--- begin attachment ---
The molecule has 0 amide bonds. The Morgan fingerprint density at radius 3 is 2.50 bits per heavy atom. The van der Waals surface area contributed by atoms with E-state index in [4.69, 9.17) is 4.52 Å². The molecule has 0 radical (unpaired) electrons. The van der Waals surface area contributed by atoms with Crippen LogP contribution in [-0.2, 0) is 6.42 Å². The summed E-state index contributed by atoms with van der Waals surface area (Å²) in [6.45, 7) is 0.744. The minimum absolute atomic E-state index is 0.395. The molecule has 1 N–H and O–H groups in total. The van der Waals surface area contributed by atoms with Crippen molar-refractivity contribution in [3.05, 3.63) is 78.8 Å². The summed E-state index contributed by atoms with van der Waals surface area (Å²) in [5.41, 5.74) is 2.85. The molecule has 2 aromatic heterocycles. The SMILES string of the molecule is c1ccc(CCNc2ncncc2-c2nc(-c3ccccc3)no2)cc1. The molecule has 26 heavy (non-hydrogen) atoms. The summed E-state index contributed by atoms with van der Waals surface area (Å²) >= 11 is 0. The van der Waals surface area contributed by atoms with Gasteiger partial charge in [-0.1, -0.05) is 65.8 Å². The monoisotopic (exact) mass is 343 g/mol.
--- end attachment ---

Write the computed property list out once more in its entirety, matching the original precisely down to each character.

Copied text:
The molecule has 0 amide bonds. The Morgan fingerprint density at radius 3 is 2.50 bits per heavy atom. The van der Waals surface area contributed by atoms with E-state index in [4.69, 9.17) is 4.52 Å². The molecule has 0 radical (unpaired) electrons. The van der Waals surface area contributed by atoms with Crippen LogP contribution in [-0.2, 0) is 6.42 Å². The summed E-state index contributed by atoms with van der Waals surface area (Å²) in [6.45, 7) is 0.744. The minimum absolute atomic E-state index is 0.395. The molecule has 1 N–H and O–H groups in total. The van der Waals surface area contributed by atoms with Crippen molar-refractivity contribution in [3.05, 3.63) is 78.8 Å². The summed E-state index contributed by atoms with van der Waals surface area (Å²) in [5.41, 5.74) is 2.85. The molecule has 2 aromatic heterocycles. The SMILES string of the molecule is c1ccc(CCNc2ncncc2-c2nc(-c3ccccc3)no2)cc1. The molecule has 26 heavy (non-hydrogen) atoms. The summed E-state index contributed by atoms with van der Waals surface area (Å²) >= 11 is 0. The van der Waals surface area contributed by atoms with Gasteiger partial charge in [-0.1, -0.05) is 65.8 Å². The monoisotopic (exact) mass is 343 g/mol.